Shepard’s research of original documentation shows examples of the misconduct of the Watergate Prosecutor force and the judges involved.

1.     Multiple ex parte contacts between lawyers and Democrat players of the Watergate Congressional investigative committee and Judge Sirica.

2.     Ex parte meetings between Watergate prosecutor lawyers with John Sirica, the Chief Judge of the DC District Courts, and presiding judge on the Watergate trials.

3.     Ex parte meetings with multiple interested parties for the prosecution and the Democrat side of the Watergate investigative committee and Judge Sirica; one included Judge Gesell. 

4.     Ex parte meetings of Special Prosecutor Archibald Cox with the Chief Judge of the DC Circuit Court, David Bazelon, to set up appellate panels for the appeals of Sirica court convictions to assure no reversals. 

5.     A series of ex parte meetings of journalist Clark Mellenhoff, an anti-Nixon partisan before and after Nixon brought him on as White House Ombudsman, with Sirica.

6.     Sirica imposing an unprecedented threat to convicted Watergate defendants that they would receive maximum sentences that could be reduced if they agree to testify for the congressional investigative committee.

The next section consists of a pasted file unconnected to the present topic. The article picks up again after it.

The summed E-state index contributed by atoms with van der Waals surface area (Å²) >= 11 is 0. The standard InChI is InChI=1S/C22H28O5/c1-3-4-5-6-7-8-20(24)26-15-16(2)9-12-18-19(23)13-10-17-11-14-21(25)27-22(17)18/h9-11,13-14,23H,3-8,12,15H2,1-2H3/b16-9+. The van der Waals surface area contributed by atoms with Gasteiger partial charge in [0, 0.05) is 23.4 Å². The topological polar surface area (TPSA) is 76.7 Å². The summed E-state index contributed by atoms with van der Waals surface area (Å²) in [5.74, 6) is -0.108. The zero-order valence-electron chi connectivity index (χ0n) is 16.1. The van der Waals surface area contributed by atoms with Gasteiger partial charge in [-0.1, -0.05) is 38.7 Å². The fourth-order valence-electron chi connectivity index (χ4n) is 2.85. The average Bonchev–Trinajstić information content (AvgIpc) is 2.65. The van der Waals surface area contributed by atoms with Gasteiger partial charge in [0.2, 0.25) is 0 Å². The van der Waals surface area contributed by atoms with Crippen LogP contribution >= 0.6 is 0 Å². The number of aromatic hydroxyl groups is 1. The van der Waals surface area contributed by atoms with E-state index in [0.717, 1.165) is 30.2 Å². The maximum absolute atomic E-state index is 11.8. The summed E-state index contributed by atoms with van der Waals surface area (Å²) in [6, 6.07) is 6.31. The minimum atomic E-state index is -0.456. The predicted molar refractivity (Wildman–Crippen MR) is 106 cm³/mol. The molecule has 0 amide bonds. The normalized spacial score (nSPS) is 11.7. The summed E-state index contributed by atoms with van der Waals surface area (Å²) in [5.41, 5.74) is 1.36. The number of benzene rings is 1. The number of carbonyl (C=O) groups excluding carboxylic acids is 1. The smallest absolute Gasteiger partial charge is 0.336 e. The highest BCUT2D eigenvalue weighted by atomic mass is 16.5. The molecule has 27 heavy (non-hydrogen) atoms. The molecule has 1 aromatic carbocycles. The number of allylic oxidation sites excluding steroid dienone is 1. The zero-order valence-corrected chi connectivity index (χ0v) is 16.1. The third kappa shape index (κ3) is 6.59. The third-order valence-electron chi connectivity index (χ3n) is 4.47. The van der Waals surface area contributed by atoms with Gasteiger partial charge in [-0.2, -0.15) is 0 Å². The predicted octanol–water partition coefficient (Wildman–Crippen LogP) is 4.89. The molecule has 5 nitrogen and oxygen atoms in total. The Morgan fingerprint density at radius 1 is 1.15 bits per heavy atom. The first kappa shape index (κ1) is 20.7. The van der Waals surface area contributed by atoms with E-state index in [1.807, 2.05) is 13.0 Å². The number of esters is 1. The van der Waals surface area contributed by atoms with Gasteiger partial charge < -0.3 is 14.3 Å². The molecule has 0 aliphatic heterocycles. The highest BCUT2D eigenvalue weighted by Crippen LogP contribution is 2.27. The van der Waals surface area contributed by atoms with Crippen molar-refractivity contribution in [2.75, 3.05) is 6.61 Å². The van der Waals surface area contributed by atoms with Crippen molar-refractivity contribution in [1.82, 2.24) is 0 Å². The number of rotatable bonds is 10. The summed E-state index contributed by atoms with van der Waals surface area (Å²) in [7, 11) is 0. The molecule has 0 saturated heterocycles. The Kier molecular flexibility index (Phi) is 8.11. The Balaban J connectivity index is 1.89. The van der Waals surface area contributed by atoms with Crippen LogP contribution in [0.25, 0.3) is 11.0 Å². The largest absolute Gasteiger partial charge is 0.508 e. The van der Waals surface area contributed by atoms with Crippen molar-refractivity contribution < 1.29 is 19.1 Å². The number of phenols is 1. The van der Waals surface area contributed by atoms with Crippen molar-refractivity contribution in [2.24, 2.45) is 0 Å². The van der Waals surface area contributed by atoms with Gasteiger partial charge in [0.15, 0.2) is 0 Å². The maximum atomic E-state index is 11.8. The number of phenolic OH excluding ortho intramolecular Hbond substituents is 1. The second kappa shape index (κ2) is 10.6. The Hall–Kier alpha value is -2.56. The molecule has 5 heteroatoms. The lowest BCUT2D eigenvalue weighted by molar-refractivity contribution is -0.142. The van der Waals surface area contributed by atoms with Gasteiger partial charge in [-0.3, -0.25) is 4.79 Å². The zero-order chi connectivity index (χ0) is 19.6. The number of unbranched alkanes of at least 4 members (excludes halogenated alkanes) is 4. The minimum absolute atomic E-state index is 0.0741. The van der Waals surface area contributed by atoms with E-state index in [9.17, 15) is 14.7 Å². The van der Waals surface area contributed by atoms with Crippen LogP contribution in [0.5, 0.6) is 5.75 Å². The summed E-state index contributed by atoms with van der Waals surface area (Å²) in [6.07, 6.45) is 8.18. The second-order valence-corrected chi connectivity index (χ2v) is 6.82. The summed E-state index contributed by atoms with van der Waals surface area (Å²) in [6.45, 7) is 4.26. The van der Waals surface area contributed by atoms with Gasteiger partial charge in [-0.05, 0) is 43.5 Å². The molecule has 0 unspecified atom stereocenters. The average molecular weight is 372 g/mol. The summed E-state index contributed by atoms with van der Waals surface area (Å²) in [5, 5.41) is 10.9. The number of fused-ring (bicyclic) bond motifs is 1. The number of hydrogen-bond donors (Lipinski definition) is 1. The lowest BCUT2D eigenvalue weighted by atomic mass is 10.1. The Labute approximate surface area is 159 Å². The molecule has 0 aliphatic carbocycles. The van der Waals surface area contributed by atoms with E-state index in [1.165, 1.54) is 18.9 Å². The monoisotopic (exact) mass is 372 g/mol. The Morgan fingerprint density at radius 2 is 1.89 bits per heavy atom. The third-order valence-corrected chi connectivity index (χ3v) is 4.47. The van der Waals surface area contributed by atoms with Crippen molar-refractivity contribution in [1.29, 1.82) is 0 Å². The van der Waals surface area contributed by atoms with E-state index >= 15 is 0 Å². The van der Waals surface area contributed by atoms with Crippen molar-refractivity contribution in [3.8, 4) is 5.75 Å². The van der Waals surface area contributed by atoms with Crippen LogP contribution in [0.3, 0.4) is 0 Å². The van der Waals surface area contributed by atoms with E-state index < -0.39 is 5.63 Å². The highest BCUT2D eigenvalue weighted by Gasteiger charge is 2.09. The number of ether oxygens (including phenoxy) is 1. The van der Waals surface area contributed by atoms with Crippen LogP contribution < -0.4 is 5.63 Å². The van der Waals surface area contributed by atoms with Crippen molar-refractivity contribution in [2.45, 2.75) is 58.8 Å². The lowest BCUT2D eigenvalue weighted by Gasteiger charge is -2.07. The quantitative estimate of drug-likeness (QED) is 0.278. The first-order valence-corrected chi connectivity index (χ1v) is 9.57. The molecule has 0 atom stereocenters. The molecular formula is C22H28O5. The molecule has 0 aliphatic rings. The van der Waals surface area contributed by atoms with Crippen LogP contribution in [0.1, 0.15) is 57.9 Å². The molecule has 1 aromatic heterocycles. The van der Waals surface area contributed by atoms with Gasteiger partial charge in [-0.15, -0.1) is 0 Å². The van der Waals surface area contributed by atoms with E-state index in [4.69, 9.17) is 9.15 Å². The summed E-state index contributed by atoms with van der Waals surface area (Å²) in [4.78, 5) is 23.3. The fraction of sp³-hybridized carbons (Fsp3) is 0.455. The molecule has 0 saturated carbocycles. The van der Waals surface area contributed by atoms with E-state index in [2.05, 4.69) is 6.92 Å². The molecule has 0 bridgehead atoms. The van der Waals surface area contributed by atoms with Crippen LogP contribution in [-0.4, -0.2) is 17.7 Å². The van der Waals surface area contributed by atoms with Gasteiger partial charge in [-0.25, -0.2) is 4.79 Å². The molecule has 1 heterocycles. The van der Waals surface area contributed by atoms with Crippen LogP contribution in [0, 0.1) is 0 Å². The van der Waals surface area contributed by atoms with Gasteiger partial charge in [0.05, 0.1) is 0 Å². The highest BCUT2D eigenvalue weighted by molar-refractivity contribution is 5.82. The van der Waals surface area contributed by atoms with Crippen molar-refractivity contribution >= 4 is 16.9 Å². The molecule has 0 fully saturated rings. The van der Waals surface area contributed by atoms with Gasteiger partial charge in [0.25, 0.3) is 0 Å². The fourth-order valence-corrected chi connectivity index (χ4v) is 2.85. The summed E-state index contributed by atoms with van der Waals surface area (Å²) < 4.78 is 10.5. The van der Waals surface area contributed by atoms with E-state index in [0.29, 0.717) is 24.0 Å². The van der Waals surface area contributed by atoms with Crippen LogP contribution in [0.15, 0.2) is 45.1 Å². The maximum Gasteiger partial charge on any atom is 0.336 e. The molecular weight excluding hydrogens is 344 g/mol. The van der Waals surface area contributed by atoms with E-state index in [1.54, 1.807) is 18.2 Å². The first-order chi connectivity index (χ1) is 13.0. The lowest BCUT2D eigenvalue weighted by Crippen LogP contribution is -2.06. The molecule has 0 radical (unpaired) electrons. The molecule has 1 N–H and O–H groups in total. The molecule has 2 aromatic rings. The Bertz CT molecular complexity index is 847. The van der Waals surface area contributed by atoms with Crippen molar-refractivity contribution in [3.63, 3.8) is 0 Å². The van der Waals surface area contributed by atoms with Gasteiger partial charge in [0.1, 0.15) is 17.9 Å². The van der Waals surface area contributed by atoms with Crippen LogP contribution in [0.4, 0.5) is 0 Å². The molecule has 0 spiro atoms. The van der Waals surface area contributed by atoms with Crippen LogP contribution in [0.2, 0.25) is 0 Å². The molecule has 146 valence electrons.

7.     Prosecutors failed to provide exculpatory evidence of John Dean’s lies and changes in his story as he tried to get immunity or leniency.  The law requires that prosecutors provide exculpatory evidence for the defense (called Brady Material from the case Brady v. Maryland -- Supreme Court, 1963).  Prosecutors committed another ethical offense that compromised the defendants and prevented a fair trial for multiple defendants. 

Ex parte discussions in the Watergate matter were discussions between partisan prosecutors and even political figures and mostly John Sirica, but other judges too, who presided over cases in the Watergate matter. The results of such unethical activity are a miscarriage of justice and violation of the civil rights of the accused defendants and impacted the political actions and hearings in the Congress.